5 Reasons Why CO2 is Ideal Refrigerant for Food Logistics

With CO2 refrigerant, cold storage facilities can have it all – low-GWP to avoid future regulatory issues, energy-efficiency to lower ongoing energy cost.

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Environmental responsibility is a top priority in every industry, including food and beverage distribution. Today’s companies recognize they must take accountability toward this goal, and customers and stakeholders alike are holding them to higher sustainability standard. As a result, many food logistics companies make decisions with sustainability in mind and are considering new choices for their refrigeration equipment needs.

Legislation also affects how facilities use energy and which refrigerants they select. Recent and pending Department of Energy (DOE) regulations have changed energy efficiency minimums across the HVACR industry, including commercial refrigeration and cold storage.

The California Air Resources Board (CARB) is phasing out hydrofluorocarbons (HFCs). California Senate Bill 1383 requires the state to reduce HFC emissions to 40 percent below 2013 levels by 2030 and anything over a 50-pound charge must use refrigerant with a global warming potential (GWP) of 150 or lower. While this is currently a California standard, it will have impact for the industry in a broader way. Similar refrigerant limitations will certainly follow from a number of states over the next several years.

As companies comply with these new regulations, energy efficiency and refrigerant standards may be at odds with each other. For cold storage facilities to meet regulations and operate responsibly – both today and in the future – it’s important to use refrigerants that are low-GWP and energy-efficient, such as carbon dioxide (CO2).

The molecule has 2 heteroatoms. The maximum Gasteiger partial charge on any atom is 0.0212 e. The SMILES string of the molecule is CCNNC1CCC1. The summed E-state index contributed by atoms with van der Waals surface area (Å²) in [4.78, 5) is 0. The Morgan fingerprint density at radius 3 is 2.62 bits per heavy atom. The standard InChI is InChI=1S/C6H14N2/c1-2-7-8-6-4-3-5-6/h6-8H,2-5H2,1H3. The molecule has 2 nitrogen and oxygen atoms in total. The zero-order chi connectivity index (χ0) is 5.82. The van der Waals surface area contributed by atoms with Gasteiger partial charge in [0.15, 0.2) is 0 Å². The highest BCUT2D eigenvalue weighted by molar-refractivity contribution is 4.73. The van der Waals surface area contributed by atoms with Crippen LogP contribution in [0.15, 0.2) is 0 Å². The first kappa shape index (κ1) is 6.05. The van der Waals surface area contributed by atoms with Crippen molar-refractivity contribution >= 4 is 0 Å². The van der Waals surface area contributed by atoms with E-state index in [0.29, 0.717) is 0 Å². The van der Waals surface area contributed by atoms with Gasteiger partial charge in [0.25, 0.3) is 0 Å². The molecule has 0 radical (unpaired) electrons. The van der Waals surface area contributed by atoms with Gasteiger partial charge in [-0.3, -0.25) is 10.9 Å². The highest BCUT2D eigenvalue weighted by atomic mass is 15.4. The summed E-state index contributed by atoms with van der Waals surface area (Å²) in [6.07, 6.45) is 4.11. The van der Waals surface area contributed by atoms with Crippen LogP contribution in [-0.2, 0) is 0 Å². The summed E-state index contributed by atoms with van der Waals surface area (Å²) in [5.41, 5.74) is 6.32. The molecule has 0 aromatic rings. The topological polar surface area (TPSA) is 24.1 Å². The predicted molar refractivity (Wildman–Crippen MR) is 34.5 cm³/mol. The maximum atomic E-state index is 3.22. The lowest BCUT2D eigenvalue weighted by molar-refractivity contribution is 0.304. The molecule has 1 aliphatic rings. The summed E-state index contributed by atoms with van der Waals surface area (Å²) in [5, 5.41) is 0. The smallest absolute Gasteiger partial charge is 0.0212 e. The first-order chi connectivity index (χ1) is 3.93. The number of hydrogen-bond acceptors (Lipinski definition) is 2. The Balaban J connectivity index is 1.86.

CO2 has an ultralow GWP of 1 and facilities that use transcritical CO2 systems have a great opportunity to save energy. Here are five reasons why CO2 sets the standard for sustainable refrigerants in food and beverage logistics cold storage facility applications.

1.   CO2 is a natural refrigerant. While a naturally occurring element in our atmosphere, CO2 is also a cost-effective refrigerant. It is available in a grade which lowers its moisture content allowing it to be an effective refrigerant alternative. This is one aspect which allows the total cost of ownership for a CO2 system to be quite enticing.

2.    CO2 is energy efficient. Refrigerants have different energy demands and directly impact overall system efficiency, including those of refrigerated warehouses. This will impact a facility’s resource usage and overall utility costs. The latest transcritical CO2 technology continues to improve energy consumption. In a large cold storage facility, an energy-efficient transcritical CO2 system uses a parallel compressor system with multiple compressors on a common rack. They can be designed for use with multiple temperature zones within one system. These CO2 systems have a strong energy payback potential and facilities using them may qualify for significant energy-efficiency rebates.